As Christian Television Australia launches its own YouTube channel CTA.tv, CTA chief executive Martin Johnson talks about the organisation's origins, its future direction, and how the new YouTube initiative aims to tap into creative talents of churches across the country...

Broadly, what is the aim of Christian Television Australia?
"In 1954 the superintendent of the Central Methodist Mission, the Rev Dr Sir Alan Walker, represented the Christian Churches at a Royal Commission into television. Alan Walker established the importance of the commercial networks supporting religious programming with facilities and broadcast opportunities, which led to Section 103 of the Broadcasting Act, which required stations to provide production and air time. 
     "Some denominations established their own television divisions to provide content,  others formed state-based Christian Television Associations (CTAs).
     "When television started to network in the late Eighties, the Christian Television Associations of NSW and Queensland formed Christian Television Australia and from the mid Nineties, provided weekly programs for Seven, Nine and Ten. Other state-based CTAs closed their doors. 
     "The regulations governing religious broadcasting were relaxed in the late Nineties with stations able to follow the ‘spirit’ rather than the ‘letter’ of the previous legislation. This led to less and less airtime for churches to the point where Wesley Mission’s Rise and Shine is now the only Australian produced weekly program on a free-to-air commercial network. CTA continues to represent the churches to the networks."

CTA chief executive Martin Johnson

"There are very few outlets for Australian produced Christian television programs. We want to encourage Australian producers and program makers, by using CTA.tv to enable their programs to be more widely seen. Australian Christianity is a reflection of our culture and whilst the message of the Gospel is the same worldwide, we want CTA.tv to be an Australian expression of our faith."

How many shows do you produce a year?
"Prior to the changes in the late Nineties, CTA was producing weekly shows for the Seven, Nine and TEN Networks. Some of these ran for 13 or 26 weeks, whilst others ran for the whole year. In recent years this has dwindled dramatically to where we now produce just Easter and Christmas specials."

What are the audience numbers like? And do you have information on who the audience is?
"We’re able to access audience figures from the networks receive and in the past two years, our programs have reached well over 100,000 viewers per program. Audiences are skewed towards the 39 plus female demographic."

Is CTA looking to produce more shows for free-to-air TV?
"We continue to maintain contact with the free-to-air networks and expect to continue to produce programs for Easter and Christmas. From time to time we also submit ideas for programs at other times of the year. We are about to announce details a funding program to encourage new producers to make quality Christian programs."

You've recently launched a CTA YouTube channel. What's the reasoning behind this?
"Like all program production organisations and companies, we recognise that the methods of program distribution have changed. This is evidenced by the growth of sites like YouTube and the development of ‘catch-up’ web sites by broadcasters. We also want to make our programs available as widely as possible and a YouTube channel is a very cost effective way of doing that."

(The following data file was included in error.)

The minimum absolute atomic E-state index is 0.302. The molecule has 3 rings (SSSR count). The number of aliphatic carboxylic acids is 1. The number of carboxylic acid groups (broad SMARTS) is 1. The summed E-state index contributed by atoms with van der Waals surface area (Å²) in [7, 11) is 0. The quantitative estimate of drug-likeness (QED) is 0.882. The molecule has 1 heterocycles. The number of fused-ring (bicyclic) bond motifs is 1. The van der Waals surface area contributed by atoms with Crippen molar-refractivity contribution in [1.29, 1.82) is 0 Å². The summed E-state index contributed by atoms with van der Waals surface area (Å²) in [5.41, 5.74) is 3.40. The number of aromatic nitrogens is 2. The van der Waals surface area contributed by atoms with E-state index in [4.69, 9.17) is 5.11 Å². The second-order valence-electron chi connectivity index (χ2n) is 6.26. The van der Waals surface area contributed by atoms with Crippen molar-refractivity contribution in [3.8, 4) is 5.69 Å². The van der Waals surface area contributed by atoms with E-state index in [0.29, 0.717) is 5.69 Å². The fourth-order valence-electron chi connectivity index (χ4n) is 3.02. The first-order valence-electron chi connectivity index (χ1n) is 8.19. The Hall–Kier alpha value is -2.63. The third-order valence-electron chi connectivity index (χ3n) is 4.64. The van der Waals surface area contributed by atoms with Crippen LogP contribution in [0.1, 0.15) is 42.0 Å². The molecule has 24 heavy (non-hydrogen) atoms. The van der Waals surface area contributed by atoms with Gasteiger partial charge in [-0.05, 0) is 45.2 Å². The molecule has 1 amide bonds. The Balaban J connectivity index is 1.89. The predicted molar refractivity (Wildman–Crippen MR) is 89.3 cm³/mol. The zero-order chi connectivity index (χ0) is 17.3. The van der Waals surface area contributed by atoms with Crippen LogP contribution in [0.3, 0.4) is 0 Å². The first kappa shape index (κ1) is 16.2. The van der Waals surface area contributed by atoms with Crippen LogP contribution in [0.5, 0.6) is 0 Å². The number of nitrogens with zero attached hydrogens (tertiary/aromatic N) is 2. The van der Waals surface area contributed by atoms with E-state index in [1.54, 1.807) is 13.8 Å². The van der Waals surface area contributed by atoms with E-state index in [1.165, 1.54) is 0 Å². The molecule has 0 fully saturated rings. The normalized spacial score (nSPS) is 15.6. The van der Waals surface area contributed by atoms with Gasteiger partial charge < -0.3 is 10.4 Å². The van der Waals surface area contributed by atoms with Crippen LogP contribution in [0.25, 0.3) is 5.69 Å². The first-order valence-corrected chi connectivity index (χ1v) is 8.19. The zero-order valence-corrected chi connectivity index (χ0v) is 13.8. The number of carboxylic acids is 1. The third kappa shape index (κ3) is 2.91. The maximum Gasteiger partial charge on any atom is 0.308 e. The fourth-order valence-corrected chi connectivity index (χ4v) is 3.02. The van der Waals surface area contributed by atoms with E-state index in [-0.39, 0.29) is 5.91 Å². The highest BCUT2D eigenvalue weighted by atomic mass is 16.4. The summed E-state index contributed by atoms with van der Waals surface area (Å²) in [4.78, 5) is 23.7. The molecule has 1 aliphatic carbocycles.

You've said you want the site to offer uniquely Australian content for Australian audiences. How does the Australian content differ from that offered in, say, the US or UK?
"There are very few outlets for Australian produced Christian television programs. We want to encourage Australian producers and program makers, by using CTA.tv to enable their programs to be more widely seen. Australian Christianity is a reflection of our culture and whilst the message of the Gospel is the same worldwide, we want CTA.tv to be an Australian expression of our faith."

Will you be adding content that will solely be available via that medium?
"The content currently on the site has been seen on commercial networks over the past three years, so firstly we see CTA.tv as an important archive of that material. However far more material than can every get to air has the potential to be produced and CTA.tv wants to provide an outlet for these programs."

I understand you're also calling on churches that have produced videos to upload them to the site. What sort of videos do you expect they will upload?
"With the development of the video generation and the relatively low entry cost of video production, many churches and organisations are producing short videos to promote sermon topics, ministries or events. Whilst these are often only two or three minutes long, we want churches to upload them to YouTube and let us know so we can link them into CTA.tv"

The site will also be offering a "supportive creative environment" for those keen to learn the techniques of video production. How do you envisage this working?
"As already mentioned, we’ll soon announce details of a funding program for new producers. With CTA.tv as one of the outlets for their content, we hope to enable their work to be seen far more widely and enable a collaborative environment to be set up."

What do you see as the greatest challenge for the CTA in the future?
"We need innovative and new ideas for Christian programs, which is why we have developed the funding program. Great ideas always generate support and we want to be one place where these ideas can develop, be encouraged and then grow to make a difference for the Gospel. CTA is supported through donations, which are tax deductible. Contact us for more information: [email protected]."

www.christiantelevision.org.au

• To see the new YouTube channel, head to www.cta.tv.